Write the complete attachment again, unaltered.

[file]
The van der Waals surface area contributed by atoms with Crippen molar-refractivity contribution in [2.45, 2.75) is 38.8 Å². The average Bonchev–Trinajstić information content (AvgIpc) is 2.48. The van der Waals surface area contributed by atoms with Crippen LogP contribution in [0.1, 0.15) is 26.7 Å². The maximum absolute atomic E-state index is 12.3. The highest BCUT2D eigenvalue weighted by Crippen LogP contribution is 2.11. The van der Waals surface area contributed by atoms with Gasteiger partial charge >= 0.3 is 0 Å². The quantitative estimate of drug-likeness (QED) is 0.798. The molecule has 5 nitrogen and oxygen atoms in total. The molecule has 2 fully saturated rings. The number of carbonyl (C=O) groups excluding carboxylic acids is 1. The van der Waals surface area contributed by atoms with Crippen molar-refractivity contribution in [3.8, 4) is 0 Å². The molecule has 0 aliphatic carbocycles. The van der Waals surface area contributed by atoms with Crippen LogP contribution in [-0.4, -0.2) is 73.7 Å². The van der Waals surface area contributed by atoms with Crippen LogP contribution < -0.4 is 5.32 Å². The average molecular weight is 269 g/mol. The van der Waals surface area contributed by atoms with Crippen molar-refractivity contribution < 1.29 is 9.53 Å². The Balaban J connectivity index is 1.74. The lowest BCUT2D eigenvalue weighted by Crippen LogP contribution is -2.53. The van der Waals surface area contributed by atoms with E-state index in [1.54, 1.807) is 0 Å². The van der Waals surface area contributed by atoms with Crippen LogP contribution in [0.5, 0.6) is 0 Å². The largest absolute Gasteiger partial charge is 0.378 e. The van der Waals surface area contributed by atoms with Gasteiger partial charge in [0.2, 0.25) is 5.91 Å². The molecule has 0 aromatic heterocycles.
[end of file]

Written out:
The van der Waals surface area contributed by atoms with Crippen molar-refractivity contribution in [2.45, 2.75) is 38.8 Å². The average Bonchev–Trinajstić information content (AvgIpc) is 2.48. The van der Waals surface area contributed by atoms with Crippen LogP contribution in [0.1, 0.15) is 26.7 Å². The maximum absolute atomic E-state index is 12.3. The highest BCUT2D eigenvalue weighted by Crippen LogP contribution is 2.11. The van der Waals surface area contributed by atoms with Gasteiger partial charge >= 0.3 is 0 Å². The quantitative estimate of drug-likeness (QED) is 0.798. The molecule has 5 nitrogen and oxygen atoms in total. The molecule has 2 fully saturated rings. The number of carbonyl (C=O) groups excluding carboxylic acids is 1. The van der Waals surface area contributed by atoms with Crippen molar-refractivity contribution in [3.8, 4) is 0 Å². The molecule has 0 aliphatic carbocycles. The van der Waals surface area contributed by atoms with Crippen LogP contribution in [-0.4, -0.2) is 73.7 Å². The van der Waals surface area contributed by atoms with Crippen LogP contribution < -0.4 is 5.32 Å². The average molecular weight is 269 g/mol. The van der Waals surface area contributed by atoms with Crippen molar-refractivity contribution < 1.29 is 9.53 Å². The Balaban J connectivity index is 1.74. The lowest BCUT2D eigenvalue weighted by Crippen LogP contribution is -2.53. The van der Waals surface area contributed by atoms with E-state index in [1.54, 1.807) is 0 Å². The van der Waals surface area contributed by atoms with Crippen LogP contribution in [0.5, 0.6) is 0 Å². The largest absolute Gasteiger partial charge is 0.378 e. The van der Waals surface area contributed by atoms with Gasteiger partial charge in [0.2, 0.25) is 5.91 Å². The molecule has 0 aromatic heterocycles.